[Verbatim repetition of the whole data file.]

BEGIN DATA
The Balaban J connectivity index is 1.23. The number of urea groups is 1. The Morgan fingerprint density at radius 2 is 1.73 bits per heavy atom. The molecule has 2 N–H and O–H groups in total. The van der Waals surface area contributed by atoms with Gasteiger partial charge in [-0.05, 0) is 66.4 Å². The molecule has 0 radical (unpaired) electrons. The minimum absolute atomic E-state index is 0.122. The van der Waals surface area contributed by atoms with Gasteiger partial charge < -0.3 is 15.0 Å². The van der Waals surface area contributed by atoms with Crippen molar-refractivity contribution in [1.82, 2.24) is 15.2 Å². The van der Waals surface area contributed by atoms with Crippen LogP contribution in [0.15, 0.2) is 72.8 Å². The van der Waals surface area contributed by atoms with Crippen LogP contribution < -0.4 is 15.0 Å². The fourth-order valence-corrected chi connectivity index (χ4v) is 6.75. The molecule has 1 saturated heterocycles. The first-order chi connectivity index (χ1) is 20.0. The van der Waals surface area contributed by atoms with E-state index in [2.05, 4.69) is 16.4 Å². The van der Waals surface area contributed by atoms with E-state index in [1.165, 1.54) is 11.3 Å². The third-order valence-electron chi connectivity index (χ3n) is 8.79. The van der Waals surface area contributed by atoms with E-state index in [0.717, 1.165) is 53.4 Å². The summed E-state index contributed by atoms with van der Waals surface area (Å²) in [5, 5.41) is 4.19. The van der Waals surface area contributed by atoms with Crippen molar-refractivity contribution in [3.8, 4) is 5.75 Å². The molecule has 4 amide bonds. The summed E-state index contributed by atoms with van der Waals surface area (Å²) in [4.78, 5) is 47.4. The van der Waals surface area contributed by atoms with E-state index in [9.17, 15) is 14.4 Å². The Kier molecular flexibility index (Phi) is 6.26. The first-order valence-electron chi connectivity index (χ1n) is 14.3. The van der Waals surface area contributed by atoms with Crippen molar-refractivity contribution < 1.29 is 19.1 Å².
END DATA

The Balaban J connectivity index is 1.23. The number of urea groups is 1. The Morgan fingerprint density at radius 2 is 1.73 bits per heavy atom. The molecule has 2 N–H and O–H groups in total. The van der Waals surface area contributed by atoms with Gasteiger partial charge in [-0.05, 0) is 66.4 Å². The molecule has 0 radical (unpaired) electrons. The minimum absolute atomic E-state index is 0.122. The van der Waals surface area contributed by atoms with Gasteiger partial charge < -0.3 is 15.0 Å². The van der Waals surface area contributed by atoms with Crippen molar-refractivity contribution in [1.82, 2.24) is 15.2 Å². The van der Waals surface area contributed by atoms with Crippen LogP contribution in [0.15, 0.2) is 72.8 Å². The van der Waals surface area contributed by atoms with Crippen LogP contribution < -0.4 is 15.0 Å². The fourth-order valence-corrected chi connectivity index (χ4v) is 6.75. The molecule has 1 saturated heterocycles. The first-order chi connectivity index (χ1) is 20.0. The van der Waals surface area contributed by atoms with E-state index in [2.05, 4.69) is 16.4 Å². The van der Waals surface area contributed by atoms with E-state index in [1.165, 1.54) is 11.3 Å². The third-order valence-electron chi connectivity index (χ3n) is 8.79. The van der Waals surface area contributed by atoms with E-state index in [0.717, 1.165) is 53.4 Å². The summed E-state index contributed by atoms with van der Waals surface area (Å²) in [5, 5.41) is 4.19. The van der Waals surface area contributed by atoms with Crippen molar-refractivity contribution in [3.8, 4) is 5.75 Å². The molecule has 4 amide bonds. The summed E-state index contributed by atoms with van der Waals surface area (Å²) in [4.78, 5) is 47.4. The van der Waals surface area contributed by atoms with E-state index in [9.17, 15) is 14.4 Å². The Kier molecular flexibility index (Phi) is 6.26. The first-order valence-electron chi connectivity index (χ1n) is 14.3. The van der Waals surface area contributed by atoms with Crippen molar-refractivity contribution < 1.29 is 19.1 Å².